Israel • June 15 - July 10, 2014
Find a Dig Poster
I Volunteered for This?!
Excavate Historic Jerusalem
Have you ever dreamed of excavating within sight of the walls of the Old City of Jerusalem, just minutes away from more than 3,000 years of fabled history and lore? If so, you might want to volunteer to work on the new Mount Zion excavations in Jerusalem, taking place just outside the Ottoman-era walls of the Old City.
How does a dig team work? What do archaeologists look for at a dig? In this documentary DVD, learn how excavators work and what we can learn from archaeology. More information.
Two thousand years ago, the area of the Mount Zion excavations was well within the city walls of Jerusalem and bustling with activity. The area was situated at the end of the city’s great main street, the cardo maximus, and recent excavations here have revealed the incredibly well preserved houses of some of Jerusalem's wealthiest families of the first century C.E. Fortunately for archaeologists, the construction of the massive Nea Church during the Byzantine period required much of the Mount Zion area to be artificially raised and leveled, meaning that many of these first century houses were safely preserved beneath construction fill.
This summer, you can help dig directors Shimon Gibson and James Tabor uncover the remains of these Roman-era houses, many with their painted walls and high vaulted ceilings still intact. In addition, excavate what appears to be a Byzantine period building along with a new area with early Islamic levels in the western portion of the site.
British archaeologist Shimon Gibson is the co-director of the Mt. Zion dig. He is a Fellow at the Albright Institute of Archaeology, director of archaeology at the University of the Holy Land, and an adjunct Professor at UNC Charlotte. Dr. Gibson has excavated dozens of sites in Israel and Palestine including the “John the Baptist” cave at Suba, Tell el-Ful as well as Mt Zion. His latest book is The Final Days of Jesus: The Archaeological Evidence (HarperOne, 2009).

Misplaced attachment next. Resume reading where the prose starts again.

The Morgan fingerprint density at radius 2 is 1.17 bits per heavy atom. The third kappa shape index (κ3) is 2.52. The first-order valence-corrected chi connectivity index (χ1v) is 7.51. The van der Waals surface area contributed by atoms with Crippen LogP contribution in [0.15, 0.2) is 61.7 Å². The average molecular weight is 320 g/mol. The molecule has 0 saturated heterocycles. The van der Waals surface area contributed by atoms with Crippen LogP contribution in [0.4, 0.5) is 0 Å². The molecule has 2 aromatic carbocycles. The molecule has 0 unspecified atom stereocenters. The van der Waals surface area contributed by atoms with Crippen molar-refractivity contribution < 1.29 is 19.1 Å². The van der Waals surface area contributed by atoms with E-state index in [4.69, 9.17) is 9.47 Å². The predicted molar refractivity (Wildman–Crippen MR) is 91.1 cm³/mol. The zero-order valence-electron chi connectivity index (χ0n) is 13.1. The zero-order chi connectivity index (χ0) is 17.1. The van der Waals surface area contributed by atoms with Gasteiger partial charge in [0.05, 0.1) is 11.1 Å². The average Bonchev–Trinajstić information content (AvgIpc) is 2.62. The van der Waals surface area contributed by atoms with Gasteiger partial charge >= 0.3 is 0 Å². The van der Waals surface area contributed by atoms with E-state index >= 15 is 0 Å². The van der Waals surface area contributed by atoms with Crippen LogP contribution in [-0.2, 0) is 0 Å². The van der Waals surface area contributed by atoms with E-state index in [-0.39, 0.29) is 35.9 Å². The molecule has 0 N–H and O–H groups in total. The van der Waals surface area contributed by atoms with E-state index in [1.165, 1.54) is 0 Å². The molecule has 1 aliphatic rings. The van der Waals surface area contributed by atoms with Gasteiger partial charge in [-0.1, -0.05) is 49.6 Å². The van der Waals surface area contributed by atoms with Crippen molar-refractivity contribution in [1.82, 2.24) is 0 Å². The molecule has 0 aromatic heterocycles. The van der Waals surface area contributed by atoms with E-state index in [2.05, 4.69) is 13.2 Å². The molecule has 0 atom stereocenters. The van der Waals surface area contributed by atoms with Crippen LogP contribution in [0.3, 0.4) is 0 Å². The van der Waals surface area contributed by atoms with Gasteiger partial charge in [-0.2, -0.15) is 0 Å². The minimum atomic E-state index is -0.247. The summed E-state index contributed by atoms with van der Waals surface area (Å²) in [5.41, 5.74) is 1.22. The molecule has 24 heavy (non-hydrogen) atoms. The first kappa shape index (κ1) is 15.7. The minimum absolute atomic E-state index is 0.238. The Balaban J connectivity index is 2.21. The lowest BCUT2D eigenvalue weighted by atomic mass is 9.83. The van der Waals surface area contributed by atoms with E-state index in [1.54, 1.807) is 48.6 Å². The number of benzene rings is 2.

James D. Tabor
James D. Tabor is Chair of the Department of Religious Studies at the University of North Carolina at Charlotte, where he has taught since 1989. He is a historian of ancient Judaism and earliest Christianity. He has excavated at Sepphoris, Suba, and Mt Zion. His most recent books are The Jesus Discovery, with co-author Simcha Jacobovici (Simon & Schuster 2012) on the Talpiot “Jesus” tombs, and Paul and Jesus: How the Apostles Transformed Christianity (Simon & Schuster, 2012).
Central Jerusalem/Old City
Periods of Occupation
Early Roman to Ottoman
Dates of the Dig
June 15 - July 10, 2014
May 1, 2014
$250 per week +$25 registration fee (does not include room and board or airfare/transportation which participants arrange individually). Participants must have personal insurance.
Academic Credit/Cost per Credit/Institution
Undergraduate students at any accredited U.S. college or university can also apply to be part of the UNC Charlotte Education Abroad group and receive 3 semester hours academic transfer credit. Contact Dr. James D. Tabor for more information on costs and course requirements (email@example.com).
Special rates at the Ritz Hotel in East Jerusalem. Reservations as well as room sharing can be arranged through Ms. Grosser.
Open for tours
Yes, by appointment
BIBLICAL ARCHAEOLOGY SOCIETY NETWORK LINKS